Abstract B16: The nuclear IGF-1R regulates DNA damage tolerance through tyrosine phosphorylation of PCNA in human embryonic stem cells
Conclusions: Our results demonstrate a novel role of nIGF-1R in regulating the DNA damage tolerance pathway through PCNA phosphorylation and ubiquitination, potentially maintaining genomic stability in in hESC and in normal fibroblasts. In contrast, nIGF-1R does not interact with PCNA in cancer cell lines.Citation Format: Ahmed Waraky, Yingbo Lin, Eiman Aleem, Olle Larsson. The nuclear IGF-1R regulates DNA damage tolerance through tyrosine phosphorylation of PCNA in human embryonic stem cells. [abstract]. In: Proceedings of the AACR Precision Medicine Series: Cancer Cell Cycle - Tumor Progression and Therapeutic Response; ...
Source: Molecular Cancer Research - November 9, 2016 Category: Cancer & Oncology Authors: Waraky, A., Lin, Y., Aleem, E., Larsson, O. Tags: Replication Stress and DNA Damage Response: Poster Presentations - Proffered Abstracts Source Type: research

Abstract IA15: The consequences of pRb inactivation: insights from a proteomic analysis of Rb loss
The retinoblastoma tumor suppressor protein associates with chromatin and regulates gene expression. The transcriptional signatures associated with RB1/Rb mutation are thought to give a picture of the cellular changes that occur when pRB is lost. We used proteomic profiling to examine the changes caused by the ablation of Rb in mouse lung and colon tissues, and compared these with transcript profiles. While the transcription of classic E2F target genes increased similarly in Rbko lung and colon, effects on protein levels were context-dependent. Proteomic changes were identified that were similar between Rb-mutant tissues b...
Source: Molecular Cancer Research - November 9, 2016 Category: Cancer & Oncology Authors: Nicolay, B. N., Danielian, P. S., Kottakis, F., Lapek, J. D., Sanidas, I., Miles, W. O., Dehnad, M., Tschöp, K., Gierut, J. J., Manning, A. L., Morris, R., Haigis, K., Bardeesy, N., Lees, J. A., Haas, W., Dyson, N. J. Tags: E2F Family Functions: Alterations and Consequences: Oral Presentations - Invited Abstracts Source Type: research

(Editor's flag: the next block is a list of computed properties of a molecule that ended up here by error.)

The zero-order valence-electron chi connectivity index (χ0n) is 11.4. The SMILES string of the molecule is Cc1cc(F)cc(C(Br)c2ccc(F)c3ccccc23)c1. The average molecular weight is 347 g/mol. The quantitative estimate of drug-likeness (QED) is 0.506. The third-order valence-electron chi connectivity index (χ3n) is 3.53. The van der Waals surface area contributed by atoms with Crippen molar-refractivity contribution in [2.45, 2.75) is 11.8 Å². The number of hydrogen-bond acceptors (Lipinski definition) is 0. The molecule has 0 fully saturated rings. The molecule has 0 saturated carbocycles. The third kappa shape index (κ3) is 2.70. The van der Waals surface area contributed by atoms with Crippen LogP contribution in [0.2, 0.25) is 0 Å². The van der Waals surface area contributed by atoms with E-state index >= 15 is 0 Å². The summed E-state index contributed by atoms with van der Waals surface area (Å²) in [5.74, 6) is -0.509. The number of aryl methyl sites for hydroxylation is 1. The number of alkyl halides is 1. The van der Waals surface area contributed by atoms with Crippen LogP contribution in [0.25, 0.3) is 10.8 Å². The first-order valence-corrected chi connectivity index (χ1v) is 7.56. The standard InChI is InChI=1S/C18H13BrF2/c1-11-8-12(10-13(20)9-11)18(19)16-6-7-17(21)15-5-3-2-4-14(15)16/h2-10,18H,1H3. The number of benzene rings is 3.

Abstract B15: Synergistic functions of E2F7 and E2F8 are critical to suppress stress induced skin cancer
E2F transcription factors are important regulators of the cell cycle, and unrestrained activation of E2F-dependent transcription is considered to be an important driver of tumor formation and progression. Although highly expressed in normal skin and skin cancer, the role of the atypical E2Fs, E2F7 and E2F8, in keratinocyte homeostasis, regeneration and tumorigenesis is unknown. Surprisingly, keratinocyte-specific deletion of E2F7 and E2F8 in mice did not interfere with skin development and wound healing. However, the rate for successful isolation and establishment of E2f7/8-deficient primary keratinocyte cultures was much ...
Source: Molecular Cancer Research - November 9, 2016 Category: Cancer & Oncology Authors: Westendorp, B., Thurlings, I., Martinez-Lopez, L., Zijp, M., Kuiper, R., Tooten, P., Vos, H., Burgering, B., Bruin, A. d. Tags: E2F Family Functions: Alterations and Consequences: Poster Presentations - Proffered Abstracts Source Type: research

Abstract A15: Sin3B: a non-classical tumor suppressor
Perturbations in cell cycle regulators elicit hyperproliferation and the inability of cells to exit the cell cycle, which are common occurrences in cancer. Recently, we have demonstrated that Sin3B, an essential component of the mammalian histone deacetylase repressor complex, is required for oncogene-induced senescence both in vitro and in vivo. Surprisingly, primary Sin3B-null cells are not readily transformed upon ectopic expression of oncogenic Ras. Thus, these observations indicate that loss of Sin3B uncouples the ability to undergo senescence from the sensitivity to transformation in primary cells. To better understa...
Source: Molecular Cancer Research - November 9, 2016 Category: Cancer & Oncology Authors: Bainor, A. J., Ueberheide, B., David, G. Tags: Getting out of Cycle: G0 and Senescence: Poster Presentations - Proffered Abstracts Source Type: research

Abstract PR14: Real-time in-vivo image-guided cell-cycle perturbation to increase tumor chemosensitivity
Tumor heterogeneity has been recognized as a major reason for anticancer drug resistance and therapy failure in solid cancers. Therefore, we simply categorized the tumor heterogeneity as cycling and quiescent cancer cells. A multi-color genetic reporter system has been previously-developed termed fluorescence ubiquitination cell cycle indicator (FUCCI) (Cell 2008; 132:487-98) whereby cycling cells fluorescence yellow/green and quiescent cells fluoresce red. We demonstrated the monitoring of real-time spatiotemporal cell cycle dynamics of cancer cells throughout a live tumor intravitally using a FUCCI system. According to c...